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June 08, 2008

In Search of "I'm Sorry"

J0415962 I take a certain satisfaction in typing and mailing a strongly worded letter to a company who has done me wrong. I’ve written a half dozen or so—well, perhaps nearly a dozen—over the course of several years.

I do believe that corporate executives and managers desire to know when their product has let a customer down. Generally my letters have been to airlines relating to—no surprise here—horribly handled delays and baggage issues. Favorable results, in the form of ticket vouchers, have served to encourage my letter writing.

This past week has been one for the record books: two strongly worded letters typed and mailed in just a few days. The first was to a paint company. Seduced by “no VOC” claims I spent much more than I normally would on two gallons of paint. It did indeed live up to the no-fume claim. The problem? The two gallons—of the same color—dried in two completely different shades! As I wrote in my letter, “no matter what else a paint does or does not do, the bottom line is color. The customer must be able to trust the color.”

The second letter was to the corporate office of our local pharmacy. About half-way through the course a recent prescription, I realized the pills were almost gone. A closer inspection of the label told me they had included 80 pills when simple math multiplying the daily dosage and day supply would tell you that a total of 112 pills was called for.

When I went back to explain the error—and after much explanation they did give me the additional pills—the pharmacist handed the bottle over without so much as an apology.

I was shocked.

This was no small error. In fact, when it comes to prescription medicines I believe there is no such thing as a small error. With no acknowledgment of wrong on his part I realized I needed to say something. I let him know this wasn’t the first time I’d encountered a problem with a prescription at his pharmacy, and that I was certain that as the pharmacist he put a premium on accuracy. I asked if he would be addressing this matter with this staff or at least the person who filled this particular prescription.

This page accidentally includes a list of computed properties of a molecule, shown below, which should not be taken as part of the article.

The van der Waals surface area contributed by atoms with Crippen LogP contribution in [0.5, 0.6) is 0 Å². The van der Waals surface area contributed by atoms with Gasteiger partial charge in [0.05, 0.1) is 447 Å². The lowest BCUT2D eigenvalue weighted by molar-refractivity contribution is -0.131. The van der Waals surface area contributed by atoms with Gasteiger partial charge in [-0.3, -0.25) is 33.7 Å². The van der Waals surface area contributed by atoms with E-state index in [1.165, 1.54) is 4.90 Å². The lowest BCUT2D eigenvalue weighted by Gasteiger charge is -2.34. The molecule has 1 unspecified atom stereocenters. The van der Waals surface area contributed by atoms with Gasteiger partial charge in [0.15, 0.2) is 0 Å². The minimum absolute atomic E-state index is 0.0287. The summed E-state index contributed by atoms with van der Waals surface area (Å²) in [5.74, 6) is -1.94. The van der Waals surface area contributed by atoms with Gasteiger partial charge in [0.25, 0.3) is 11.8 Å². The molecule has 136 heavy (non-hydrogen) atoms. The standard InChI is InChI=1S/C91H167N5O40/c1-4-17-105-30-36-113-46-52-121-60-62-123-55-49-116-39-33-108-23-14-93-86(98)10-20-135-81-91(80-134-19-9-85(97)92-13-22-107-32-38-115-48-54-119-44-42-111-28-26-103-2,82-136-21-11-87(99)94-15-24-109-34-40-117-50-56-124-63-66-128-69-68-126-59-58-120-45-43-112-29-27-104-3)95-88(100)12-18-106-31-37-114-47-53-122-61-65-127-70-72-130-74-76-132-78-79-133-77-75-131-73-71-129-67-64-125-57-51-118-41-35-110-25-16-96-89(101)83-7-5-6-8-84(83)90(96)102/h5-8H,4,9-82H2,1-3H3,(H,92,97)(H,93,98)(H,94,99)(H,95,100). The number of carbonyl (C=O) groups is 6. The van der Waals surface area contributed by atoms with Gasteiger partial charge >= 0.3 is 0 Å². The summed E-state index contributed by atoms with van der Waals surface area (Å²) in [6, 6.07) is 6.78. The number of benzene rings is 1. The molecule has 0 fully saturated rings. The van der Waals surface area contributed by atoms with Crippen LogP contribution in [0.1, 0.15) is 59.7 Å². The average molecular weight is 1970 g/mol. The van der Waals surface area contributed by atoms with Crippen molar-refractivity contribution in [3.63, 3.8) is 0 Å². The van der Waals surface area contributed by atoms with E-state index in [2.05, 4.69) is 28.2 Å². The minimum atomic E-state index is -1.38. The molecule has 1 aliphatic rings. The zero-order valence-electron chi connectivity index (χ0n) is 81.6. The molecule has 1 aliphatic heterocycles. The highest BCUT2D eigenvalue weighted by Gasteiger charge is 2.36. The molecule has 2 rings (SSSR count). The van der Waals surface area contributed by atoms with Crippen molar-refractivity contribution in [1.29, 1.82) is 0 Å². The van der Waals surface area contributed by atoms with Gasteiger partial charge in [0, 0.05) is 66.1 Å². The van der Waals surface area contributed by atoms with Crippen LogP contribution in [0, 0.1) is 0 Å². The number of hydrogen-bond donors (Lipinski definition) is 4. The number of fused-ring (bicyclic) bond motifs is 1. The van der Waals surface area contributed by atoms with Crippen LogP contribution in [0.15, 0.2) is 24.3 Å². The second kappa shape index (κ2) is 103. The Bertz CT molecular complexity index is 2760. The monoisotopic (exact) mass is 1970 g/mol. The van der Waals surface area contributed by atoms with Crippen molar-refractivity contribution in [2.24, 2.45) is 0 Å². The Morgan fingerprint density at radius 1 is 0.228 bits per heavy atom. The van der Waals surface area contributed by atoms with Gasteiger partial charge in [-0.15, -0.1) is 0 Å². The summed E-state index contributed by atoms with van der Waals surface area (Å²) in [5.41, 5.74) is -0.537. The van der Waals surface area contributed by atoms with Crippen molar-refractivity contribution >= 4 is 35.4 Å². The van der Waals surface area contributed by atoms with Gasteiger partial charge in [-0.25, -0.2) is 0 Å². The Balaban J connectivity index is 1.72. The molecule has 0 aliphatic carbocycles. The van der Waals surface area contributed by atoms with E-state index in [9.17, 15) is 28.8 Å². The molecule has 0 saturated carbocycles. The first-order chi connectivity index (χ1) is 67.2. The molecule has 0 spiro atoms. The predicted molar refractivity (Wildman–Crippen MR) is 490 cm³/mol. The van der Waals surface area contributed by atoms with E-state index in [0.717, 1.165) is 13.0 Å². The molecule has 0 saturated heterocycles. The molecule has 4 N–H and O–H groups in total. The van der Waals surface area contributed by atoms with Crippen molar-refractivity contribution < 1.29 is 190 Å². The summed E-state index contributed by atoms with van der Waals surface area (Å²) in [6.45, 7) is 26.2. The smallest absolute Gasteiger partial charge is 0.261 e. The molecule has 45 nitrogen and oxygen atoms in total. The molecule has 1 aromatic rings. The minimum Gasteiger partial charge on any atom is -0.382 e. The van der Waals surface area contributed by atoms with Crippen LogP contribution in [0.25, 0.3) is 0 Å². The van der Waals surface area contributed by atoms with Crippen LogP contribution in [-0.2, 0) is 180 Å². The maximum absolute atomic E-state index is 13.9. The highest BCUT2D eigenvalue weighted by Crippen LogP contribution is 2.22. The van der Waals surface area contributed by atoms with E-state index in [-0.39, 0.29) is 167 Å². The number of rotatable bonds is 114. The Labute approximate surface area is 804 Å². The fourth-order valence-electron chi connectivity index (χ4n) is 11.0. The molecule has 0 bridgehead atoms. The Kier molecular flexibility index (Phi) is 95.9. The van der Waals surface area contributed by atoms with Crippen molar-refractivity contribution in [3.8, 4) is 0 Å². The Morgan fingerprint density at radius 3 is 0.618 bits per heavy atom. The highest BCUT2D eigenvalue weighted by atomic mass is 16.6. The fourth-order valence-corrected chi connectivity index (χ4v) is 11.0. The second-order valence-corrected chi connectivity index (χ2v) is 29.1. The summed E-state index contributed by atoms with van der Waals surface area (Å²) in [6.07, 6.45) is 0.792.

He looked at me like a deer in headlights: he was unwilling or unable to take any responsibility for the error. Thus, I felt compelled to come home and draft that letter to his higher-ups.

Recently, there has been a great deal of press about Harvard Medical School and their new approach to medical errors. They are—get this—teaching their students to say sorry when they’ve made a medical mistake. Rather than increasing malpractice liability, studies have shown that taking responsibility and apologizing for error actually reduces lawsuits!

A simple apology; taking responsibility for an error—that’s what people are looking for when they feel they’ve been wronged. At their bottom line, that’s what my letters are about. As parents, isn’t responsibility a core value we’re trying to teach our children?

Why is it in seemingly such short supply?

Original post to DC Metro Moms.
When she’s not sending strongly worded letters to corporate executives, Aimee blogs about her life at Smiling Mama.


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